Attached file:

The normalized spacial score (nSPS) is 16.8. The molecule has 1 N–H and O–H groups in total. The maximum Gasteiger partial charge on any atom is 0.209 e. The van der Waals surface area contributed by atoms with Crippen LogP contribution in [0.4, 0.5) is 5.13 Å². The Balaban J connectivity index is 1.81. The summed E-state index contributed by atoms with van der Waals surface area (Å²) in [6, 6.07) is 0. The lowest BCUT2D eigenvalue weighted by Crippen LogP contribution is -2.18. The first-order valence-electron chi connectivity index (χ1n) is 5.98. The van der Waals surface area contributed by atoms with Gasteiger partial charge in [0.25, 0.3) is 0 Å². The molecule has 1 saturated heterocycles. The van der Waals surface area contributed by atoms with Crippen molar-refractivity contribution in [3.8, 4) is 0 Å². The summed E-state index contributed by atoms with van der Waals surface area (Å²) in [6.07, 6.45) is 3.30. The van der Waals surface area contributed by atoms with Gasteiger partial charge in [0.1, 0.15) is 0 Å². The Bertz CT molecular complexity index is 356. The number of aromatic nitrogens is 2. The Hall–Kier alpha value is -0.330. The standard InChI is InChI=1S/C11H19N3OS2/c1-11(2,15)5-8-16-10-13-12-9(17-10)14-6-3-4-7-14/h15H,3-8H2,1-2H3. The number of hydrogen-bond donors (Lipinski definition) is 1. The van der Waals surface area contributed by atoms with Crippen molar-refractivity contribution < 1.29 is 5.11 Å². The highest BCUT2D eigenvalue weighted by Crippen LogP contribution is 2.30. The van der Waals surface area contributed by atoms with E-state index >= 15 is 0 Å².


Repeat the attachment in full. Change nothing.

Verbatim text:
The normalized spacial score (nSPS) is 16.8. The molecule has 1 N–H and O–H groups in total. The maximum Gasteiger partial charge on any atom is 0.209 e. The van der Waals surface area contributed by atoms with Crippen LogP contribution in [0.4, 0.5) is 5.13 Å². The Balaban J connectivity index is 1.81. The summed E-state index contributed by atoms with van der Waals surface area (Å²) in [6, 6.07) is 0. The lowest BCUT2D eigenvalue weighted by Crippen LogP contribution is -2.18. The first-order valence-electron chi connectivity index (χ1n) is 5.98. The van der Waals surface area contributed by atoms with Gasteiger partial charge in [0.25, 0.3) is 0 Å². The molecule has 1 saturated heterocycles. The van der Waals surface area contributed by atoms with Crippen molar-refractivity contribution in [3.8, 4) is 0 Å². The summed E-state index contributed by atoms with van der Waals surface area (Å²) in [6.07, 6.45) is 3.30. The van der Waals surface area contributed by atoms with Gasteiger partial charge in [0.1, 0.15) is 0 Å². The Bertz CT molecular complexity index is 356. The number of aromatic nitrogens is 2. The Hall–Kier alpha value is -0.330. The standard InChI is InChI=1S/C11H19N3OS2/c1-11(2,15)5-8-16-10-13-12-9(17-10)14-6-3-4-7-14/h15H,3-8H2,1-2H3. The number of hydrogen-bond donors (Lipinski definition) is 1. The van der Waals surface area contributed by atoms with Crippen molar-refractivity contribution < 1.29 is 5.11 Å². The highest BCUT2D eigenvalue weighted by Crippen LogP contribution is 2.30. The van der Waals surface area contributed by atoms with E-state index >= 15 is 0 Å².